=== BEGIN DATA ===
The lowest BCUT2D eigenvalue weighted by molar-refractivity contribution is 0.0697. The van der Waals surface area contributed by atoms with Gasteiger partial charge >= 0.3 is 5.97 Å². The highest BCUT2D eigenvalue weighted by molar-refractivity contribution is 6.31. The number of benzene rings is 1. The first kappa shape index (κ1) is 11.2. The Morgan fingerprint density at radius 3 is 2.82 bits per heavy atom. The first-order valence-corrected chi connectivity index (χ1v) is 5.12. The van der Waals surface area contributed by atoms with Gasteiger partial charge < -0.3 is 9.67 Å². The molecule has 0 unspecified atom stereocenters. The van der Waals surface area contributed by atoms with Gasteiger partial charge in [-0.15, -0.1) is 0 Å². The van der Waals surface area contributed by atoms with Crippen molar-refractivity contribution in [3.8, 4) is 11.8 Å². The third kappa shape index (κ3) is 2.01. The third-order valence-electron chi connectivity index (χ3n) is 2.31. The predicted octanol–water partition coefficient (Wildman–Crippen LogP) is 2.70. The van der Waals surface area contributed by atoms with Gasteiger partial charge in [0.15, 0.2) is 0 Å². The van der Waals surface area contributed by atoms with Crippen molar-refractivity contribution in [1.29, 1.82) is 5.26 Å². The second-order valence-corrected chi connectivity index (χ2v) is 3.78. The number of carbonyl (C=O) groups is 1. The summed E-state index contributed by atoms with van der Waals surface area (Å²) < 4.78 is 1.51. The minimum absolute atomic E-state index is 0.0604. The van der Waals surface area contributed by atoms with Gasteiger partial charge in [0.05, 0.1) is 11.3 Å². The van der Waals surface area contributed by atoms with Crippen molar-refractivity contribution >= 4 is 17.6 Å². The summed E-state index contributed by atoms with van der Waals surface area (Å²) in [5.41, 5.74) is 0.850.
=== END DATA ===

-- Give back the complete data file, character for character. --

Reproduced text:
The lowest BCUT2D eigenvalue weighted by molar-refractivity contribution is 0.0697. The van der Waals surface area contributed by atoms with Gasteiger partial charge >= 0.3 is 5.97 Å². The highest BCUT2D eigenvalue weighted by molar-refractivity contribution is 6.31. The number of benzene rings is 1. The first kappa shape index (κ1) is 11.2. The Morgan fingerprint density at radius 3 is 2.82 bits per heavy atom. The first-order valence-corrected chi connectivity index (χ1v) is 5.12. The van der Waals surface area contributed by atoms with Gasteiger partial charge < -0.3 is 9.67 Å². The molecule has 0 unspecified atom stereocenters. The van der Waals surface area contributed by atoms with Gasteiger partial charge in [-0.15, -0.1) is 0 Å². The van der Waals surface area contributed by atoms with Crippen molar-refractivity contribution in [3.8, 4) is 11.8 Å². The third kappa shape index (κ3) is 2.01. The third-order valence-electron chi connectivity index (χ3n) is 2.31. The predicted octanol–water partition coefficient (Wildman–Crippen LogP) is 2.70. The van der Waals surface area contributed by atoms with Gasteiger partial charge in [0.15, 0.2) is 0 Å². The van der Waals surface area contributed by atoms with Crippen molar-refractivity contribution in [1.29, 1.82) is 5.26 Å². The second-order valence-corrected chi connectivity index (χ2v) is 3.78. The number of carbonyl (C=O) groups is 1. The summed E-state index contributed by atoms with van der Waals surface area (Å²) < 4.78 is 1.51. The minimum absolute atomic E-state index is 0.0604. The van der Waals surface area contributed by atoms with Gasteiger partial charge in [0.05, 0.1) is 11.3 Å². The van der Waals surface area contributed by atoms with Crippen molar-refractivity contribution >= 4 is 17.6 Å². The summed E-state index contributed by atoms with van der Waals surface area (Å²) in [5.41, 5.74) is 0.850.